High on the peaks of New Zealand’s South Island, Airways is installing cutting-edge multilateration surveillance technology operating in only a handful of airspaces around the world.
The New Zealand air navigation service provider is installing nine multilateration (MLAT) sites in remote mountainous regions throughout Otago and Southland. This will provide Airways air traffic controllers with visibility into valleys and behind mountains, areas which are out of the reach of radar surveillance.
Airways Head of Engineering and Maintenance Peter O’Regan says the challenges of installing this technology in such remote areas are outweighed by the benefits.
“We’ve been working in some really remote spots to install the equipment, using helicopters to fly heavy gear to mountain tops, with high exposure to wind, rain and snow throughout the year,” he says. “At Wether Range near Omarama, for instance, we drove a digger to the peak to dig the foundations, and then used a helicopter to fly in the 13 tonnes of concrete needed for the station foundations.”
“The MLAT equipment will allow air traffic controllers to confirm that aircraft are exactly where they say they are, removing the need to rely on position reports, which is crucial for improving safety in this complex airspace,” says Mr O’Regan.
Airways completed installation of 18 MLAT sites around Queenstown in 2009. Nine sites are now being added, to expand the network into the upper controlled airspace towards Dunedin, Invercargill and over the Tasman Sea to the west of Queenstown.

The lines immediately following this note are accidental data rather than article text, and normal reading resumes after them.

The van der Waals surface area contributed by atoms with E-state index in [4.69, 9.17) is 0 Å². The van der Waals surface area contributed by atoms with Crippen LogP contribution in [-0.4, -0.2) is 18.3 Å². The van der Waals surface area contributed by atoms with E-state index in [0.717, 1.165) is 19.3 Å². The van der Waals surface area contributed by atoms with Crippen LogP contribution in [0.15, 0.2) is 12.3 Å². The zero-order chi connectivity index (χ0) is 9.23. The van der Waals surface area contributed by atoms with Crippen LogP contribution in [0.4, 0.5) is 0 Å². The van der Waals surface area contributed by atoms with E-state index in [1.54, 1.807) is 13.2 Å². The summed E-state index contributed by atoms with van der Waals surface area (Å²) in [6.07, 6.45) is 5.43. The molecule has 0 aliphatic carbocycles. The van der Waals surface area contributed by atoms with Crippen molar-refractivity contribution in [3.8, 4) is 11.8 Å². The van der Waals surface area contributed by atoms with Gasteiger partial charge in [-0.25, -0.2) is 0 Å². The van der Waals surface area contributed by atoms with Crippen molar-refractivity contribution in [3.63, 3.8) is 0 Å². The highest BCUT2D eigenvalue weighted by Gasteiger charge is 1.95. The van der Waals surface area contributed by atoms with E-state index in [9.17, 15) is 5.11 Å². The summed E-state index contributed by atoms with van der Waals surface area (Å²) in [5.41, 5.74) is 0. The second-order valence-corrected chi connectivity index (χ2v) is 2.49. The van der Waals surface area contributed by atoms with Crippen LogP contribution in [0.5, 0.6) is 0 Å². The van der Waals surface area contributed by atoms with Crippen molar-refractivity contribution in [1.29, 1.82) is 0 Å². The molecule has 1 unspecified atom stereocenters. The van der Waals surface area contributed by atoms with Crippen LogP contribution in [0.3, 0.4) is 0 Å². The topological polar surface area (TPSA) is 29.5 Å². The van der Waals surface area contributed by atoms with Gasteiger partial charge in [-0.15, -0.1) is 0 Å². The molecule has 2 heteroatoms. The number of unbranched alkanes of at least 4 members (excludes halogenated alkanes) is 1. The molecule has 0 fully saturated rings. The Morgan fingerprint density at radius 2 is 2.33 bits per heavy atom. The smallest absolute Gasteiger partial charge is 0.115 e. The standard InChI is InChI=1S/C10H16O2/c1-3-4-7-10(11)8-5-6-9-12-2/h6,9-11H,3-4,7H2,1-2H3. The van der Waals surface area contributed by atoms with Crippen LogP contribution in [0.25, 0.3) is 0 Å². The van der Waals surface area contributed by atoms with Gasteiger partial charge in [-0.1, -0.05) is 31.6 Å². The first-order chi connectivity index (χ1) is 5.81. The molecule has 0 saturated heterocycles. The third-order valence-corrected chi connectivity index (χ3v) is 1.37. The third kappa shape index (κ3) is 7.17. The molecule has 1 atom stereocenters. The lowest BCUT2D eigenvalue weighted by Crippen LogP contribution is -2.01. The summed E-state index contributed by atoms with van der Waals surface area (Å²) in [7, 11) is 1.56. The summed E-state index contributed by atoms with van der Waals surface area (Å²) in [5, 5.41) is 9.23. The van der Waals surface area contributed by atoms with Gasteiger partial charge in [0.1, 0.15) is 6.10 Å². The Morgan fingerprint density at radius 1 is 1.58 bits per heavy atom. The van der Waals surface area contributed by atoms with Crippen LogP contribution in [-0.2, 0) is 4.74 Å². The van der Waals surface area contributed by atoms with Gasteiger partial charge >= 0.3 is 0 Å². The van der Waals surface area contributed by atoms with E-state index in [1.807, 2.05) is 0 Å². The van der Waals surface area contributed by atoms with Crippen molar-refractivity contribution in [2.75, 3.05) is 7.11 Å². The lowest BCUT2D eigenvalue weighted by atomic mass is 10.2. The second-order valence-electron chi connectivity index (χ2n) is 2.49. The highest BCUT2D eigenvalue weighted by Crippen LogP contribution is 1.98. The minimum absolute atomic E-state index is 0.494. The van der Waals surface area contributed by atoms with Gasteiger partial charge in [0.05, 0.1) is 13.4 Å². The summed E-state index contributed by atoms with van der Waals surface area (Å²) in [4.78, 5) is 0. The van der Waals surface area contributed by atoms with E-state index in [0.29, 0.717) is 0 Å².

The network incorporates Automatic Dependent Surveillance-Broadcast (ADS-B), satellite-based surveillance technology utilising GPS position data. The sensors are deployed with minimal environmental impact, using existing communication sites, or are solar powered.
MLAT technology provides a three-dimensional picture of air traffic and allows Airways to reduce the separation between aircraft as the radar surveillance indicates the exact position of each aircraft. This results in fuel efficiencies and decreased costs for airlines which no longer need to hold aircraft at lower levels, and in fewer disruptions for passengers.
The system will become operational towards the end of the year.